3. No, Oracle has not proven that Google’s conceded use of specific code was more than de minimis. According to Jury Instruction 28, copying is de minimis only if it is so meager and fragmentary that compared to the work as a whole the average audience would not recognize the appropriation. Oracle tries to stress the direct copying, but as Google argues, nine or so lines out of thousands of lines of code is the definition of de minimis. Furthermore, the person that put TimSort into Android before giving it to Java took the method out of Android and said it wasn’t a big deal. Oracle failed to prove that any direct copying was recognizable by a common viewer or more than a piece of the much larger platform.

4. No, Google has not proven that Sun and Oracle engaged in conduct the two companies knew or should have known would reasonably lead Google to believe that it would not need a license to use the SSO of the copyrighted compilable code. Google’s entire argument hinges on proving that the license was only necessary for the Java brand. Andy Rubin was fine releasing his work and not calling it Java if Sun did not support Android. Furthermore, Jonathan Schwartz while Sun’s CEO considered his blog to convey official Sun statements. While Scott McNealy, Schwartz’s predecessor, testified that the blog was not official Sun policy, Schwartz tweeted a link to an archive on what amounts to an official Sun corporate statement on his blog; unfortunately the jury cannot see that before reaching a verdict. Regardless of the nature of Schwartz’s blog, the post congratulating Google for releasing Android has no bearing on the legal implications of releasing a Java-based platform without Sun’s license. Schwartz admitted that he declined legal action against Google because it didn’t make business sense, not that Sun actually lacked a case on the merits. Eric Schmidt, Google CEO when Android was released, said he talked with Schwartz to make sure Google didn’t need Sun’s license to release Android, but Schmidt did not remember the specifics of his conversations with Schwartz, nor did he see an article mentioning that Sun was concerned Android would fragment the Java platform around the time Android was released.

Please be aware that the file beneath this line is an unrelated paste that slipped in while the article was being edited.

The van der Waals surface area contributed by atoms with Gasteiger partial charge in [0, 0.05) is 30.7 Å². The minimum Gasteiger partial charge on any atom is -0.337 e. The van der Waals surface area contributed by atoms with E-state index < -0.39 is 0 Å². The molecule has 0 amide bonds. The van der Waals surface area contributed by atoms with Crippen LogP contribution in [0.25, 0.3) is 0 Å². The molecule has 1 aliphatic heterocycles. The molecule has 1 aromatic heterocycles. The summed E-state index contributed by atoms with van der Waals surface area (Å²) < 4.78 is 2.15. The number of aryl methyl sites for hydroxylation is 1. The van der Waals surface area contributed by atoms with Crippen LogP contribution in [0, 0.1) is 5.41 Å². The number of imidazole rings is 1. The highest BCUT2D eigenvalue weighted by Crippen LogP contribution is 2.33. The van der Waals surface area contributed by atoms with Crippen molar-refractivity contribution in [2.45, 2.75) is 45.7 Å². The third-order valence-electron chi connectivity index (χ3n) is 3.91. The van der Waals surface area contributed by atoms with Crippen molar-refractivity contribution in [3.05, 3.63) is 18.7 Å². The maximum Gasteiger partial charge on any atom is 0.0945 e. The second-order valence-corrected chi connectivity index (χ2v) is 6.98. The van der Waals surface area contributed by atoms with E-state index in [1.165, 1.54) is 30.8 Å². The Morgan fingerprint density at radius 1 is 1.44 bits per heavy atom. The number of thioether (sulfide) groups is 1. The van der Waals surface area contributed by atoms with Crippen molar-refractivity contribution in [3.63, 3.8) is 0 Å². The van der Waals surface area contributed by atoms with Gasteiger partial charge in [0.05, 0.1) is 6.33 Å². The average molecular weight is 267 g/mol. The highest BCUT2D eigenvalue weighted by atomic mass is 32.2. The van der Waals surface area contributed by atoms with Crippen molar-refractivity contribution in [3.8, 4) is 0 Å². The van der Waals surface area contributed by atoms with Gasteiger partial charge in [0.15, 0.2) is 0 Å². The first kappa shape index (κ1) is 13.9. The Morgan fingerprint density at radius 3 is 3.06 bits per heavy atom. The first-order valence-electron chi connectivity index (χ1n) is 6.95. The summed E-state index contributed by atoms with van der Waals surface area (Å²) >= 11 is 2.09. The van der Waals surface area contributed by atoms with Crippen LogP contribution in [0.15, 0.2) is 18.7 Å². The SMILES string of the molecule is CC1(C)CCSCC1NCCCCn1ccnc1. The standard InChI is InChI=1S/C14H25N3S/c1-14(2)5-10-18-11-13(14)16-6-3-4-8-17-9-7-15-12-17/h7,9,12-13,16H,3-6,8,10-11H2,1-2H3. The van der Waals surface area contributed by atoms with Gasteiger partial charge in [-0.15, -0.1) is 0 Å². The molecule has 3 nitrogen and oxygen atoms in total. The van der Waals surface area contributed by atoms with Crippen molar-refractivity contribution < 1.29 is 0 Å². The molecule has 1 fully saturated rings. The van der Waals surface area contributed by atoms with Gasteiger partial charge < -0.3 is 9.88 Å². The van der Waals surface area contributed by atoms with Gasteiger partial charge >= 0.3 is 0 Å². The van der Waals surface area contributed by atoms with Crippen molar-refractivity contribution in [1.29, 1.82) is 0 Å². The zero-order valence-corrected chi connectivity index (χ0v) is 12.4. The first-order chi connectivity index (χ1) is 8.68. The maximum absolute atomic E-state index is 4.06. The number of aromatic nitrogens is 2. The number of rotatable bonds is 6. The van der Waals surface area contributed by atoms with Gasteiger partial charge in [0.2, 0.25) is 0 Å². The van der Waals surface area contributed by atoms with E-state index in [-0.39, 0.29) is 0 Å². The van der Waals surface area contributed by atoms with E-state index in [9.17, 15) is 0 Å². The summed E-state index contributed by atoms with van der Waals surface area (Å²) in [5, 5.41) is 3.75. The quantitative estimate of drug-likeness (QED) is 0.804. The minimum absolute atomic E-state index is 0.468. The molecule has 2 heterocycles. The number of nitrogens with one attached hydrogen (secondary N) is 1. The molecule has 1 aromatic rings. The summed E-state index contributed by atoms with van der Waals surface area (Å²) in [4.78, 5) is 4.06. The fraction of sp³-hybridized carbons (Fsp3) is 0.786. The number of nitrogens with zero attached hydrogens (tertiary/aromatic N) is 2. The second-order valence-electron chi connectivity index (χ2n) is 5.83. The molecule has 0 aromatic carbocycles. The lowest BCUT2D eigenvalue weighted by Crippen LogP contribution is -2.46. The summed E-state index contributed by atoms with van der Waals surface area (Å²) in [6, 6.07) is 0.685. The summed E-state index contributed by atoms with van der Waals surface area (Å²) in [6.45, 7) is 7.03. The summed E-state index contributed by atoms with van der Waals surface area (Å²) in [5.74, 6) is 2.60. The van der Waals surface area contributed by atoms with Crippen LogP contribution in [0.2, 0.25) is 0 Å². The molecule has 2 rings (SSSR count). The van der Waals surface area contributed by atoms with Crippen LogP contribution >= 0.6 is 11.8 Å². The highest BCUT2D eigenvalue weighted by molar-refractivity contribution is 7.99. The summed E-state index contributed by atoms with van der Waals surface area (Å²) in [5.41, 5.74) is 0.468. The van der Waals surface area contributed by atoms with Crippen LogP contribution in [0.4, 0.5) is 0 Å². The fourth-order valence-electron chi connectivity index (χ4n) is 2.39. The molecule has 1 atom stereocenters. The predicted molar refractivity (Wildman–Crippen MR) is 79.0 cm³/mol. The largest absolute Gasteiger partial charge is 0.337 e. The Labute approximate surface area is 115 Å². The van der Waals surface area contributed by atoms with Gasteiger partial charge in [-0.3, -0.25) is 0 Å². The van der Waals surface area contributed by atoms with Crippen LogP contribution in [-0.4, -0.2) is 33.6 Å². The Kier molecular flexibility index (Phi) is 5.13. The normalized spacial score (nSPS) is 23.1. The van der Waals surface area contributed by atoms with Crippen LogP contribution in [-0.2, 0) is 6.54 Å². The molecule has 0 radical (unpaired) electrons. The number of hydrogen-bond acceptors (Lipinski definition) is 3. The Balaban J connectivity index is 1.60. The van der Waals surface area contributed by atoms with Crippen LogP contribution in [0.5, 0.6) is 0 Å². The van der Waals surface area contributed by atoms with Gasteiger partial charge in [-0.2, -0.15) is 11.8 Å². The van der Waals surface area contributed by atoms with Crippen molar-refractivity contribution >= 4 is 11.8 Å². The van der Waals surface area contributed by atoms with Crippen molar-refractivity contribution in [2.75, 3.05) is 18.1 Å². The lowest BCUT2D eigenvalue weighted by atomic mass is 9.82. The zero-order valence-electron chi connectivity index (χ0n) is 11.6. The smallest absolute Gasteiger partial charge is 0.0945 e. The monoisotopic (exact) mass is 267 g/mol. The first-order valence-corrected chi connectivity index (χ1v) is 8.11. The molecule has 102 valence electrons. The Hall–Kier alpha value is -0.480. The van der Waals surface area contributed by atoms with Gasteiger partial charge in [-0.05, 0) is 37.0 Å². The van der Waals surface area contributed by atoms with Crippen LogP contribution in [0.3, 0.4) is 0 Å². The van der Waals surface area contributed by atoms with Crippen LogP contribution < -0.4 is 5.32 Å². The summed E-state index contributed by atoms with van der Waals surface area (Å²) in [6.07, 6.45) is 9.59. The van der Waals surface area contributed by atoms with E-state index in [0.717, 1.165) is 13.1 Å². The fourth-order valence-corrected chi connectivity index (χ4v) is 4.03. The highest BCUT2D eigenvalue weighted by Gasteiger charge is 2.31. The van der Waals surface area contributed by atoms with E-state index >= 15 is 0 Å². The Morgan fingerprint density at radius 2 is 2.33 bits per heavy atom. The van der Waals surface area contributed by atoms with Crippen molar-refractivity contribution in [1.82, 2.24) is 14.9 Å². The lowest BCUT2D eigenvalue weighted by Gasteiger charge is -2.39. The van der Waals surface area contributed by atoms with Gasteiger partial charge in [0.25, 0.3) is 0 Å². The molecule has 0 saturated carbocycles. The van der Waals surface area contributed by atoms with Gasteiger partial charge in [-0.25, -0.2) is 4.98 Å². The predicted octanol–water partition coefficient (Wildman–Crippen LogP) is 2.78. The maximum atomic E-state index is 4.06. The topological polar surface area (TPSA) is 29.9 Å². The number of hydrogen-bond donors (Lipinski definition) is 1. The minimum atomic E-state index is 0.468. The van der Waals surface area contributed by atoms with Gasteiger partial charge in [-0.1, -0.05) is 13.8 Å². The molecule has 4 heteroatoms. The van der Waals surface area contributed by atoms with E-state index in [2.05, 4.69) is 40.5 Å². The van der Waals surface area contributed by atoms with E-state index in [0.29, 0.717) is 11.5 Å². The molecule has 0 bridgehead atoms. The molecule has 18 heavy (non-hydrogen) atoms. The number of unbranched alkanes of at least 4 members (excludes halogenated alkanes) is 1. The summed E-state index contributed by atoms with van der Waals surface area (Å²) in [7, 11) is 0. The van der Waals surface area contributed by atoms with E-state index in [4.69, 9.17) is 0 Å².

The testimony and evidence overwhelmingly confirm that Sun and Oracle intended to protect their intellectual property through licensing the Java platform. Oracle counsel pointed to copyright notices in the Java source code and the Java language in general. Oracle also showed that Rubin, while CEO of Danger, took a license from Sun mentioning the specification even though his company did not touch any Java source code. Google kept arguing that the Java language and by extension the Java API were free for the public to use. However, as Oracle pointed out, after Apache’s conflict with Sun about the Apache Harmony project, Apache concluded that Java was not an open platform. Google knew about the Apache debacle and yet declined to take a license for its commercial product to satisfy at least some legal right Sun claimed even though Sun and Google could not agree to a partnership concerning Android development.


Throughout this trial, Google maintained that it has done no wrong. The trial has been very revealing concerning the programming community and its knowledge of legal issues. The copying is going to happen because programmers know the general structure of programming languages and will utilize them in order to convince others to adopt new languages and programs derived from them. Even though Google made a reasonable business decision and had enough backing from their competition to avoid trouble after negotiations for an Android partnership failed, Google did not demonstrate that it could avoid legal liability for copying the SSO from a language so popular and ubiquitous as Java. Google’s best hope is to contest the copyrightability of the SSO on appeal or to support legislation that would prevent a company from obtaining a copyright covering the SSO for the purpose of spreading the development of new and useful programming languages.


About Simon Linder

I am a registered patent agent in the Silicon Valley area. I specialize in local intellectual property issues and talk about them on my blog.